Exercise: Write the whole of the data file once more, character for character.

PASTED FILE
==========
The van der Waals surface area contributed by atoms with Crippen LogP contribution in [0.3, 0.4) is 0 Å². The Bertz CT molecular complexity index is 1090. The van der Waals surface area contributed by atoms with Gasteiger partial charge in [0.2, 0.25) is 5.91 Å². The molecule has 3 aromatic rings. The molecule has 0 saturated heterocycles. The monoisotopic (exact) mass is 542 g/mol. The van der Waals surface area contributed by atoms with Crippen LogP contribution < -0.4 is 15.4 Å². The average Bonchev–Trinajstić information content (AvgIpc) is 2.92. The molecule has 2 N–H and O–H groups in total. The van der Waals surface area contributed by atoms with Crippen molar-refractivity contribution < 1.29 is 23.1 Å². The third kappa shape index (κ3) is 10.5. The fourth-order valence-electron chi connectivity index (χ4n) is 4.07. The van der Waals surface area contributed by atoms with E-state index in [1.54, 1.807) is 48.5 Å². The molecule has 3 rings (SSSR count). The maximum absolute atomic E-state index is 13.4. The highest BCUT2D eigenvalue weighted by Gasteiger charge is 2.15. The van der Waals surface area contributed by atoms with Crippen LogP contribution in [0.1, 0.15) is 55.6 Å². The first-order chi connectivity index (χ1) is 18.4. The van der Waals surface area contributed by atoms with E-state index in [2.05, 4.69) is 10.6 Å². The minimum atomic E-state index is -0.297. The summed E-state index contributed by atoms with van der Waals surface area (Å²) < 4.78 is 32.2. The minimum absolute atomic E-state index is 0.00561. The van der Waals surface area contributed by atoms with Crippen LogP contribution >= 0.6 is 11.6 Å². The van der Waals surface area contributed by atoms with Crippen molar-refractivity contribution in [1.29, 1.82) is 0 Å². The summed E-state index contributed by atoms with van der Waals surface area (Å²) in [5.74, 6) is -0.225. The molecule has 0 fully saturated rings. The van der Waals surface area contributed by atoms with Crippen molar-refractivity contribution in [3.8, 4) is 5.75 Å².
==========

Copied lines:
The van der Waals surface area contributed by atoms with Crippen LogP contribution in [0.3, 0.4) is 0 Å². The Bertz CT molecular complexity index is 1090. The van der Waals surface area contributed by atoms with Gasteiger partial charge in [0.2, 0.25) is 5.91 Å². The molecule has 3 aromatic rings. The molecule has 0 saturated heterocycles. The monoisotopic (exact) mass is 542 g/mol. The van der Waals surface area contributed by atoms with Crippen LogP contribution < -0.4 is 15.4 Å². The average Bonchev–Trinajstić information content (AvgIpc) is 2.92. The molecule has 2 N–H and O–H groups in total. The van der Waals surface area contributed by atoms with Crippen molar-refractivity contribution < 1.29 is 23.1 Å². The third kappa shape index (κ3) is 10.5. The fourth-order valence-electron chi connectivity index (χ4n) is 4.07. The van der Waals surface area contributed by atoms with E-state index in [1.54, 1.807) is 48.5 Å². The molecule has 3 rings (SSSR count). The maximum absolute atomic E-state index is 13.4. The highest BCUT2D eigenvalue weighted by Gasteiger charge is 2.15. The van der Waals surface area contributed by atoms with Crippen LogP contribution in [0.1, 0.15) is 55.6 Å². The first-order chi connectivity index (χ1) is 18.4. The van der Waals surface area contributed by atoms with E-state index in [2.05, 4.69) is 10.6 Å². The minimum atomic E-state index is -0.297. The summed E-state index contributed by atoms with van der Waals surface area (Å²) < 4.78 is 32.2. The minimum absolute atomic E-state index is 0.00561. The van der Waals surface area contributed by atoms with Crippen LogP contribution >= 0.6 is 11.6 Å². The van der Waals surface area contributed by atoms with Crippen molar-refractivity contribution in [1.29, 1.82) is 0 Å². The summed E-state index contributed by atoms with van der Waals surface area (Å²) in [5.74, 6) is -0.225. The molecule has 0 fully saturated rings. The van der Waals surface area contributed by atoms with Crippen molar-refractivity contribution in [3.8, 4) is 5.75 Å².